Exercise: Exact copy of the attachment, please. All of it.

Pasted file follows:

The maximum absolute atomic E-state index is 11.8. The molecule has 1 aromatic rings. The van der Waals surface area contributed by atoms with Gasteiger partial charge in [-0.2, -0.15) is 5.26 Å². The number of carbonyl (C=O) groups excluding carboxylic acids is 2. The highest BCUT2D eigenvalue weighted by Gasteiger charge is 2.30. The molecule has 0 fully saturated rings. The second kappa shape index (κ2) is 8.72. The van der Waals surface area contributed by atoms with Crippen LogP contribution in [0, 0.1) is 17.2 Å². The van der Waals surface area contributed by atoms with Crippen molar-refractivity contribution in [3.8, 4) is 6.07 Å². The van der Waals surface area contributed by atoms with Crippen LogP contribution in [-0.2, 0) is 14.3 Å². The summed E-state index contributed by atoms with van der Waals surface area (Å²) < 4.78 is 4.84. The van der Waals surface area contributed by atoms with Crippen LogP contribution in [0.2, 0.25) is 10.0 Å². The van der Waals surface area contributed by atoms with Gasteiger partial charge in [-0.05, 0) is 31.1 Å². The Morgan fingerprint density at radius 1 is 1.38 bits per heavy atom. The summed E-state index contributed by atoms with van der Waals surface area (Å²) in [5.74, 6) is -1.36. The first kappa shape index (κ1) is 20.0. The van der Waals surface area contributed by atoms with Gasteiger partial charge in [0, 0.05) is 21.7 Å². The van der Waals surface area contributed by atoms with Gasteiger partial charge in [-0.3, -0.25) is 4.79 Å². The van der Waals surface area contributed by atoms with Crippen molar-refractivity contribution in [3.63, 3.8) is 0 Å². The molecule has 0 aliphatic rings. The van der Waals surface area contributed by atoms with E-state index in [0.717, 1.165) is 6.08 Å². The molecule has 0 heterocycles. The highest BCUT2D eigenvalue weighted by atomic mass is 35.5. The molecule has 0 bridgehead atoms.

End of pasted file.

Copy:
The maximum absolute atomic E-state index is 11.8. The molecule has 1 aromatic rings. The van der Waals surface area contributed by atoms with Gasteiger partial charge in [-0.2, -0.15) is 5.26 Å². The number of carbonyl (C=O) groups excluding carboxylic acids is 2. The highest BCUT2D eigenvalue weighted by Gasteiger charge is 2.30. The molecule has 0 fully saturated rings. The second kappa shape index (κ2) is 8.72. The van der Waals surface area contributed by atoms with Crippen LogP contribution in [0, 0.1) is 17.2 Å². The van der Waals surface area contributed by atoms with Crippen molar-refractivity contribution in [3.8, 4) is 6.07 Å². The van der Waals surface area contributed by atoms with Crippen LogP contribution in [-0.2, 0) is 14.3 Å². The summed E-state index contributed by atoms with van der Waals surface area (Å²) < 4.78 is 4.84. The van der Waals surface area contributed by atoms with Crippen LogP contribution in [0.2, 0.25) is 10.0 Å². The van der Waals surface area contributed by atoms with Gasteiger partial charge in [-0.05, 0) is 31.1 Å². The Morgan fingerprint density at radius 1 is 1.38 bits per heavy atom. The summed E-state index contributed by atoms with van der Waals surface area (Å²) in [5.74, 6) is -1.36. The first kappa shape index (κ1) is 20.0. The van der Waals surface area contributed by atoms with Gasteiger partial charge in [0, 0.05) is 21.7 Å². The van der Waals surface area contributed by atoms with Gasteiger partial charge in [-0.3, -0.25) is 4.79 Å². The van der Waals surface area contributed by atoms with Crippen molar-refractivity contribution in [3.63, 3.8) is 0 Å². The molecule has 0 aliphatic rings. The van der Waals surface area contributed by atoms with E-state index in [0.717, 1.165) is 6.08 Å². The molecule has 0 heterocycles. The highest BCUT2D eigenvalue weighted by atomic mass is 35.5. The molecule has 0 bridgehead atoms.